Medications that an older adult takes can also cause high blood pressure in some cases.

Symptoms of elderly high blood pressure

There are usually no apparent symptoms of high blood pressure, so most people don’t realise that they have an issue unless their blood pressure is checked. In some rare cases, there can be symptoms such as headaches, nose bleeds and blurred vision, but most people will experience no signs at all.

For this reason, an estimated five million adults in the UK are thought to have undiagnosed high blood pressure.

If you, or someone you know, is worried about blood pressure, it’s important to get this checked at your GP clinic.

Female nurse taking blood pressure of elderly


Problems that can be caused by high blood pressure in the elderly

If diagnosed or untreated, high blood pressure can be a condition that can cause serious health problems.

Those with untreated hypertension can have a significantly increased risk of:

  • Heart attack
  • Stroke
  • Kidney failure
  • Heart failure
  • Vascular dementia
  • Vision problems.

 

Tips for managing elderly high blood pressure

The first thing is always to seek professional medical advice if worried about potentially having high blood pressure. If a hypertension diagnosis is given, some medication may be prescribed to help lower the blood pressure.

Additionally, there are often lifestyle measures that can be taken which can significantly impact high blood pressure and make a real difference to some of the risk levels involved. Managing high blood pressure in the elderly through lifestyle changes can often mean that medication isn’t necessarily needed long-term. Some of the lifestyle changes suggested may include:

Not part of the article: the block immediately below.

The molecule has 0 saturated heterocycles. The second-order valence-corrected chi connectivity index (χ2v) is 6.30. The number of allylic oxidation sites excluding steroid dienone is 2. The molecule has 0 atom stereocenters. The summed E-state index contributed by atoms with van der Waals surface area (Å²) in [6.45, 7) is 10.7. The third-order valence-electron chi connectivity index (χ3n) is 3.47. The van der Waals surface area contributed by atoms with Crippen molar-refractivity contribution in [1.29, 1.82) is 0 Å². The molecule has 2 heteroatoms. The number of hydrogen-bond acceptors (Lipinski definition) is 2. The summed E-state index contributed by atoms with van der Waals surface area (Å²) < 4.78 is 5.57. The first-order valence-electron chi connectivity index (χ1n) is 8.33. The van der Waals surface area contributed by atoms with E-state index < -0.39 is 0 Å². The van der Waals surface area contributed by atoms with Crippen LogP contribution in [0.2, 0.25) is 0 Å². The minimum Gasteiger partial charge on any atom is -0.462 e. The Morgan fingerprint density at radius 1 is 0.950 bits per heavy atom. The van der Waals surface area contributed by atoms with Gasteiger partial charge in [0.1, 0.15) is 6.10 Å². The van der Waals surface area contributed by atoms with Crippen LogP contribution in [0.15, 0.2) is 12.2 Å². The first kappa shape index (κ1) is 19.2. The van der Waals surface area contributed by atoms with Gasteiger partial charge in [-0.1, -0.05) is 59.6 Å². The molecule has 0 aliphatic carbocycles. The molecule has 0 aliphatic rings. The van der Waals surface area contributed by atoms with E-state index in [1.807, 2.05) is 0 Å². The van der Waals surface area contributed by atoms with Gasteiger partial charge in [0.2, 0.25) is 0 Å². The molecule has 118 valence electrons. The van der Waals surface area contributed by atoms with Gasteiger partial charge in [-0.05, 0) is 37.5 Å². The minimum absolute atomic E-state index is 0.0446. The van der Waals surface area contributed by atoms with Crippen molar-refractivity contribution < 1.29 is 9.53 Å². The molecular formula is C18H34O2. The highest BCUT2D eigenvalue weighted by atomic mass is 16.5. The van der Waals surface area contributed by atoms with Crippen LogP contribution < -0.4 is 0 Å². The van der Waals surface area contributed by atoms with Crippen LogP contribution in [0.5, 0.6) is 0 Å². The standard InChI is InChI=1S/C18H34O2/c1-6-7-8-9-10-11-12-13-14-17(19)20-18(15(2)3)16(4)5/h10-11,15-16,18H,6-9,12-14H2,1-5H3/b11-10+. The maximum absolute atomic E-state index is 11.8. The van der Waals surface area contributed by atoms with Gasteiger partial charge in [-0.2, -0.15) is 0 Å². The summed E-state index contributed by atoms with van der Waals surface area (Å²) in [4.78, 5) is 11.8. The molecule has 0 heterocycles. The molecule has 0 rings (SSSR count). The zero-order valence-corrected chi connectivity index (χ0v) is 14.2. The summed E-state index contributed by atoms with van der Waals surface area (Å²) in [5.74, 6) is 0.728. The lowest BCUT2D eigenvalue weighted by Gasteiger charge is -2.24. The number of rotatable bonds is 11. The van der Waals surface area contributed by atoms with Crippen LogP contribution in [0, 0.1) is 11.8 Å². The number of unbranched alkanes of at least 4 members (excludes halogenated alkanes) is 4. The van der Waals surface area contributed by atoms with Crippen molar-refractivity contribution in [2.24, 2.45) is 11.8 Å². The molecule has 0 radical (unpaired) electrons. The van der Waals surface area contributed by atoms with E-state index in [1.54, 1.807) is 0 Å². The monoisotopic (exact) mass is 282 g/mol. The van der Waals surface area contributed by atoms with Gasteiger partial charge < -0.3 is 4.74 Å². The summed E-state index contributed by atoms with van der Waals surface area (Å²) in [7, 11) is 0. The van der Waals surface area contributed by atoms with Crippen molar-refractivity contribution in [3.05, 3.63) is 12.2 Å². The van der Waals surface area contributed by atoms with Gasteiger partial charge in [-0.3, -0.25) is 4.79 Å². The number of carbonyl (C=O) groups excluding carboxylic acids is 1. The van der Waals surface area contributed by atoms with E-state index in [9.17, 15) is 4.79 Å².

Happy elderly couple buying fruits

 

Low blood pressure in the elderly

What causes elderly blood pressure to be low?

Low blood pressure (hypotension) is less common in the elderly but can also be a condition that requires treatment. There are several reasons why elderly blood pressure could be in a range that is considered low, which include:

  • Having a naturally low blood pressure, due to genetics and/or a healthy and very active lifestyle (which usually causes no health concerns)
  • Taking a medication that is causing lower than normal blood pressure
  • Having diabetes, which can sometimes cause low blood pressure
  • Having a neurological condition such as Parkinson’s disease, which may result in low blood pressure, or the medications taken to treat the condition can also sometimes have this effect too
  • Having an issue with adrenal glands, which can lower the blood pressure
  • Having heart problems can result in low blood pressure
  • Having anaemia, which can sometimes mean that blood pressure is lower than normal
  • Going into shock. This can sometimes happen after an injury or trauma, where the blood pressure drops as a result of blood loss, a serious burn, a significant allergic reaction or a bacterial infection.

 

Symptoms of elderly low blood pressure

Elderly low blood pressure doesn’t always come with signs to look out for either, but there may be some symptoms shown. Unfortunately, these can sometimes be overlooked or thought to be related to another condition or issue, so it’s important to get the blood pressure checked if experiencing any of these symptoms:

  • Feeling faint or dizzy when standing up from a seat or getting up from lying down
  • Feeling nauseous
  • Being very thirsty or dehydrated
  • Having blurred vision
  • Being more fatigued than usual
  • Not being able to concentrate as usual